Anaheim hills landslide
This presentation is the property of its rightful owner.
Sponsored Links
1 / 14

Anaheim Hills Landslide PowerPoint PPT Presentation


  • 308 Views
  • Uploaded on
  • Presentation posted in: General

Anaheim Hills Landslide. ‘Avenida de Santiago’ January 17th 1993. Introduction. Southern California, the Orange County Winter storms cause widespread slope failures Disrupt infrastructure Excess rainwater causes rising groundwater levels Re-activates ancient landslide

Download Presentation

Anaheim Hills Landslide

An Image/Link below is provided (as is) to download presentation

Download Policy: Content on the Website is provided to you AS IS for your information and personal use and may not be sold / licensed / shared on other websites without getting consent from its author.While downloading, if for some reason you are not able to download a presentation, the publisher may have deleted the file from their server.


- - - - - - - - - - - - - - - - - - - - - - - - - - E N D - - - - - - - - - - - - - - - - - - - - - - - - - -

Presentation Transcript


Anaheim hills landslide

Anaheim Hills Landslide

‘Avenida de Santiago’

January 17th 1993


Introduction

Introduction

  • Southern California, the Orange County

  • Winter storms cause widespread slope failures

  • Disrupt infrastructure

  • Excess rainwater causes rising groundwater levels

  • Re-activates ancient landslide

  • ‘Avenida de Santiago’ most high profile


Why did it occur

Why did it occur?

  • North-facing hillside topography

  • Geology

  • Rising Groundwater

  • Human error


Geology

Geology

  • Northward dipping section

    • Sandstone and Siltstone (Puente Formation)

    • Miocene age

  • Bedding dips 7° to 25° to North

  • Strikes range NE to NW

  • Failure in Puente Formation

    • Parallel to bedding

  • Sandstone

    • Medium to Coarse grained

    • Poor cemented

    • Weak

    • Inter bedded with Siltstone


Geology1

Geology

  • Compressional uplift of tertiary sedimentary section due to blind thrust faults

  • San Andreas fault

    • Strike slips and thrust faults

    • Multiple earthquakes

    • Late Quaternary time contributes to landslide


Weather

Weather

  • Intense rainfall December 1992 and January 1993

    • Equal to average annual rainfall (38cm)

  • Raised groundwater level in landslide mass


Human error

Human Error

  • Early Geotechnical Investigation

    • No groundwater evaluation

      • Piezometer

    • Poor borehole investigations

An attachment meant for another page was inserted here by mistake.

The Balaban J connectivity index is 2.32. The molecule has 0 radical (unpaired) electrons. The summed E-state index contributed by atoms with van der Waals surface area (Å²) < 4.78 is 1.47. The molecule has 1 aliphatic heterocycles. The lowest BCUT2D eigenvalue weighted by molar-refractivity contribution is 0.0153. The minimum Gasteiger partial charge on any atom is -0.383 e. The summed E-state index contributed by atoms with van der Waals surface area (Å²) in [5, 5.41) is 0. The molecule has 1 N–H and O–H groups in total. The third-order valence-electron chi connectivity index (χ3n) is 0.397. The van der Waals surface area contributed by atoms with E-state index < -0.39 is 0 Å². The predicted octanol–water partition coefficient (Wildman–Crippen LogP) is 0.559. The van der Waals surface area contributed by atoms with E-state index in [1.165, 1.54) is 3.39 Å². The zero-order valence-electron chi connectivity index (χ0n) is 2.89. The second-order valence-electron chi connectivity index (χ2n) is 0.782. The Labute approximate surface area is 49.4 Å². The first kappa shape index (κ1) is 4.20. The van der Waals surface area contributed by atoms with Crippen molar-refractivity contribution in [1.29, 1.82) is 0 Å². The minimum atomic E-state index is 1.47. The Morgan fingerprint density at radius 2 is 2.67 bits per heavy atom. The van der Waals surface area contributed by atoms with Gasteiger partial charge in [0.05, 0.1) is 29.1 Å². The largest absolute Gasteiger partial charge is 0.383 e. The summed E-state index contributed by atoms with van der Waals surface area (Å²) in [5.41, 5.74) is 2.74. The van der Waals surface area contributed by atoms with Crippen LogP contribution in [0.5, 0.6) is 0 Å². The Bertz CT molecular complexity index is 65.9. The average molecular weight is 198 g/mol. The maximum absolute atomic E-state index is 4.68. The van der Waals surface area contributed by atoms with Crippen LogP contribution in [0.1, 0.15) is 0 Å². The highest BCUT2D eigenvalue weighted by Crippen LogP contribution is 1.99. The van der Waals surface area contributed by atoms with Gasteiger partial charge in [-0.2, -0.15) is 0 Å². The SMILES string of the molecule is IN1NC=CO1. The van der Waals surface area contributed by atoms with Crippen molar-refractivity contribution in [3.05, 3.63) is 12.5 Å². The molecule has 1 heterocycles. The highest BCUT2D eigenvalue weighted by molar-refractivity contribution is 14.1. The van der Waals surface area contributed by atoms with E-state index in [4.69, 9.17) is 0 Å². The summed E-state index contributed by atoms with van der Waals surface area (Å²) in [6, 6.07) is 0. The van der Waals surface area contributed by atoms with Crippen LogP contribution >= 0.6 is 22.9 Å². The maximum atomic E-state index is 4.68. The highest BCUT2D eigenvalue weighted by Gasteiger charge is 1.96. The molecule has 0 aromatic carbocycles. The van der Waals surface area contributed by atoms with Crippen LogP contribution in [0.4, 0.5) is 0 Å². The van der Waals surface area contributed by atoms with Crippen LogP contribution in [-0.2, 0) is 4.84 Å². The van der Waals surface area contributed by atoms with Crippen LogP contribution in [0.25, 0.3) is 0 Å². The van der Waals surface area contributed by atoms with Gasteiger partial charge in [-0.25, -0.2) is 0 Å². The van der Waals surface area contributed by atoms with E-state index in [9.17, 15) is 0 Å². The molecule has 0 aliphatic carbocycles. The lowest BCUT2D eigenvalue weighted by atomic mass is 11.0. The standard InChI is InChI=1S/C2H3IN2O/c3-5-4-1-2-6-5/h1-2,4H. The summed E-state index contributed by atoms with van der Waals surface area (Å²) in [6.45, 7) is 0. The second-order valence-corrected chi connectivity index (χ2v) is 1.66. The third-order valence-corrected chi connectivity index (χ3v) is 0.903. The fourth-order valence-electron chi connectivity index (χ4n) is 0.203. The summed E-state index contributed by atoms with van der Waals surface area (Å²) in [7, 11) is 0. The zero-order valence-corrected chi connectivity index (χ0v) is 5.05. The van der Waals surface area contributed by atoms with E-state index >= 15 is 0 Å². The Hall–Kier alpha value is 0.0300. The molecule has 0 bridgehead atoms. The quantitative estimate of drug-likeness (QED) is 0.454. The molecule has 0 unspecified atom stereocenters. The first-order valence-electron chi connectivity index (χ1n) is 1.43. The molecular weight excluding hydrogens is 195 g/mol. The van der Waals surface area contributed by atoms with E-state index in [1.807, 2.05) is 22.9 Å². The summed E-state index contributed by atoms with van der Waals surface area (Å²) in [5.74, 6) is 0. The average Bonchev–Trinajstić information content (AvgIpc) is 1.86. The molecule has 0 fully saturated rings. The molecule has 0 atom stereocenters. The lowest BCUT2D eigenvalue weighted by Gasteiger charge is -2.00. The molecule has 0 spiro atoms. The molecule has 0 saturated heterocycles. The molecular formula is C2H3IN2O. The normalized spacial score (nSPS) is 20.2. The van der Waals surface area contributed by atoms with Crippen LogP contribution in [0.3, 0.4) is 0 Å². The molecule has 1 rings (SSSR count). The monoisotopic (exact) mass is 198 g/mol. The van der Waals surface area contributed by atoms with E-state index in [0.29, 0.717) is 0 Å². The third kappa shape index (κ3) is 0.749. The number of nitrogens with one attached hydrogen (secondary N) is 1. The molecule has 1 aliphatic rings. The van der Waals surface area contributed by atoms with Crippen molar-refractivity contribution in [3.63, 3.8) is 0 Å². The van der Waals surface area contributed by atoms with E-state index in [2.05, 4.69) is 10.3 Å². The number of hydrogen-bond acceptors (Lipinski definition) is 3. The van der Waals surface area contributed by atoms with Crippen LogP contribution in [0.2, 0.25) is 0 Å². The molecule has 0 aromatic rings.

• Few widely spaced and shallow

  • Responsive, not proactive

    • Local authorities authorised Geological Investigation upon observation of cracks

  • Neglected evidence of previous landslides


The landslide

The Landslide

  • Soil Slumps and Soil Block slides move at 2/3cm per day

  • Translational

    • 400m wide x 600m long

  • After management solutions slide deemed stationary by mid-April 1993


The landslide1

The Landslide

  • Cracks and Fissures developed at head

  • Compressional features damaged infrastructure lower down slope

  • Immediate Engineering implications


Geotechnical investigation

Geotechnical Investigation


Geotechnical investigation1

Geotechnical Investigation

  • Ridge Top Graben at LD-3 source of landslide

  • Slip occurs at Sandstone bedrock as identified by borehole logs


Engineering prevention strategies

Engineering Prevention Strategies

  • Dewatering to control groundwater level

  • Removal and recompaction of potentially compressible soils

  • Complete or partial removal of ancient landslides

  • Stabilisation of potentially unstable cut slopes

    • Case study $2.9 million for one house!

  • Specific structure foundation designs


Dewatering

Dewatering

  • GHAD final solution

  • 30 million gallons water per year

  • Dewatering wells and horizontal drains

  • Lower and control groundwater levels

  • Substantially improved stability of landslide mass

  • Constantly monitored


Conclusion

Conclusion

  • Re-activation of Ridge-Top Graben by seismic shaking & rising groundwater

  • Dewatering is a ‘stop gap’

  • $3.5 million budget

  • Constant road resurfacing

  • New fissures appeared in 1998

  • Escape route plan


  • Login